Florida Gov. Ron DeSantis says he’ll be ready on Wednesday night at the first Republican presidential nomination debate.
The conservative governor and culture wars crusader — who’s in second place in most 2024 GOP primary polling behind commanding front-runner and former President Donald Trump but ahead of the rest of the large field of contenders — is likely to come under attack at the showdown.
“We’ll be ready to do what we need to do to deliver our message, but we absolutely expect that, and we’ll be ready for it,” DeSantis said in Fox News Digital interview this past weekend.
Asked whether his debate strategy includes punching back at rivals on the stage, DeSantis answered, “Yes, that means defending ourselves but more importantly showing why we are the leader to get this country turned around.”
DeSantis was interviewed on Saturday as he campaigned in the crucial early voting state of New Hampshire. But he’s also been fitting in time for debate preparation sessions steered by veteran GOP strategist and debate coach Brett O’Donnell.
The Florida governor is far from the only contender on the stage this week at the Fox News hosted debate in Milwaukee, Wisconsin who’s prepping for the crucial prime-time showdown that’s expected to draw millions of TV and on-line viewers.
Former Vice President Mike Pence, a veteran of two vice presidential general election debates, has been preparing the first showdown by taking part in mock debates. An adviser assisting with those who asked to remain anonymous to speak more freely emphasized that Pence “will be very well-prepared.”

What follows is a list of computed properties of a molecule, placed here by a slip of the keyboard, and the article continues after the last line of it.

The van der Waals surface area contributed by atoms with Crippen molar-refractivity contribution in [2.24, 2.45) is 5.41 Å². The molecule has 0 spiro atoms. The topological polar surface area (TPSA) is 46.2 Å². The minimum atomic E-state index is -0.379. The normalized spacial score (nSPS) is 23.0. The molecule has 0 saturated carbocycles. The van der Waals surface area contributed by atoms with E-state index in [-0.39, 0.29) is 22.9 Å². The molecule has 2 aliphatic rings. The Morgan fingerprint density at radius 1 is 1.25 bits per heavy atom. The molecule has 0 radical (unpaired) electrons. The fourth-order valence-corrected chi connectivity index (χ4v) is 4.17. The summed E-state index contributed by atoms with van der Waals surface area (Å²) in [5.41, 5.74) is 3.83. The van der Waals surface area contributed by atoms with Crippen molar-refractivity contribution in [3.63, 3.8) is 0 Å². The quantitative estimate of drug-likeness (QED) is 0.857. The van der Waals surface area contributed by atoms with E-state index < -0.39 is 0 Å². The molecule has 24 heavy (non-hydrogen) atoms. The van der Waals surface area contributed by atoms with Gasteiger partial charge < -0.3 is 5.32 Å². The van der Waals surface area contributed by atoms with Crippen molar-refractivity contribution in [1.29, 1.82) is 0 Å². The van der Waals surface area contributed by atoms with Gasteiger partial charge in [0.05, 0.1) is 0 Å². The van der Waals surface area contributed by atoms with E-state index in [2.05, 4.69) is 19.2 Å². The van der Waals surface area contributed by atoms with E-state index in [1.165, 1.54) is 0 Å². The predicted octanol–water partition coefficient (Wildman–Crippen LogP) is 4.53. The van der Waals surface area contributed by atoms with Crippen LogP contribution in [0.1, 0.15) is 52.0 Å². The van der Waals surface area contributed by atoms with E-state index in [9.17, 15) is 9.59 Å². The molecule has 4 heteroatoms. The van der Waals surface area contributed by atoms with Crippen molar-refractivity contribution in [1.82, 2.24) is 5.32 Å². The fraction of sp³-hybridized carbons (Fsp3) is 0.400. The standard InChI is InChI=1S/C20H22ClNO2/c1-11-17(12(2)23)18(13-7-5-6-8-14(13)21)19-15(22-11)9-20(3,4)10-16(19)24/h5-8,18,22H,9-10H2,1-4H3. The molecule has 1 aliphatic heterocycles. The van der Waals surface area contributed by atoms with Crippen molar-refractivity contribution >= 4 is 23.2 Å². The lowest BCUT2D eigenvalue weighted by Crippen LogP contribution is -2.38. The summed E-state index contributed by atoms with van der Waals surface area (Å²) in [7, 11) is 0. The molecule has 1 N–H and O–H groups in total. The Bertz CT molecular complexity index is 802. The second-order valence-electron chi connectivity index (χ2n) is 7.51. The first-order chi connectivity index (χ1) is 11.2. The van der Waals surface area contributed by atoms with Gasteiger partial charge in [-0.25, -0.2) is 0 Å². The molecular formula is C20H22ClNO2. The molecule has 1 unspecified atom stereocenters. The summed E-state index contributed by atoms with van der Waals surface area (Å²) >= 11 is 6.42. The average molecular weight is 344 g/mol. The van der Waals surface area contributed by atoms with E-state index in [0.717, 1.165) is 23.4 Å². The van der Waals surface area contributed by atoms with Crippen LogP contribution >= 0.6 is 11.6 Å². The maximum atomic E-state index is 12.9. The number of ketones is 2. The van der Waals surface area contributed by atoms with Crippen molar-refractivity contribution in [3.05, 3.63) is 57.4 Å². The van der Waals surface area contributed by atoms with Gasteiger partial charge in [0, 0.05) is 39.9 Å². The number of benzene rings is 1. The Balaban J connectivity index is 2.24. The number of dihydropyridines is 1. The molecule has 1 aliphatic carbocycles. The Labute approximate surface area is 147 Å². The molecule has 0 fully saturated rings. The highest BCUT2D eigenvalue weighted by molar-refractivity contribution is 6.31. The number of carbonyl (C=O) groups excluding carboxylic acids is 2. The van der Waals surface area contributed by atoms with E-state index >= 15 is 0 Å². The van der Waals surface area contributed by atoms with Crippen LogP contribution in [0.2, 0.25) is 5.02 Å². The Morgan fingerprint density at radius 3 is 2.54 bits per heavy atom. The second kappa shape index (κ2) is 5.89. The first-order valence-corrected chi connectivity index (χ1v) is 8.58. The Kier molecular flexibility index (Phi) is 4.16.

“We’re ready,” Pence senior adviser Marc Short said in a statement. “We’ve been waiting for this for a while.”
A source in Sen. Tim Scott of South Carolina’s political orbit told Fox News that “we’ve brought people in who have deep experience with past campaigns. Tim has been preparing.”
Scott, a rising GOP star and the only Black Republican in the Senate, has made his uplifting conservative message the centerpiece of his campaign as he bids for the White House.
“Tim Scott will share his positive, conservative message on the debate stage in Milwaukee,” Scott’s campaign told Fox News. “This debate is another opportunity to connect with millions of voters across the country and show why Tim has faith in America and why he is the strongest candidate to beat Joe Biden.”
Former New Jersey Gov. Chris Christie – who ran for the 2016 GOP presidential nomination — will be the only candidate on the stage with presidential primary debate experience.
“I’m incredibly relaxed. I’ve been there before,” Christie told reporters this past weekend. “I’ll be the only one on that stage that’s ever done it before. So hell, if I’m nervous, they should all be petrified.”
Christie, a vocal Trump critic, is expected to take aim at the former president. During a recent interview, Christie said, “I’ve got a very simple debate strategy. I’ll listen to the questions, answer them directly and honestly.”
He also stressed that if a rival candidate says something that he believes “is dishonest,” he’ll “call them out on it.”
Former ambassador and former Gov. Nikki Haley has been a staple on the campaign trail in the crucial early voting states of Iowa and New Hampshire, and her home state of South Carolina since launching her presidential campaign in February. She says that experience has helped her prepare for the debate.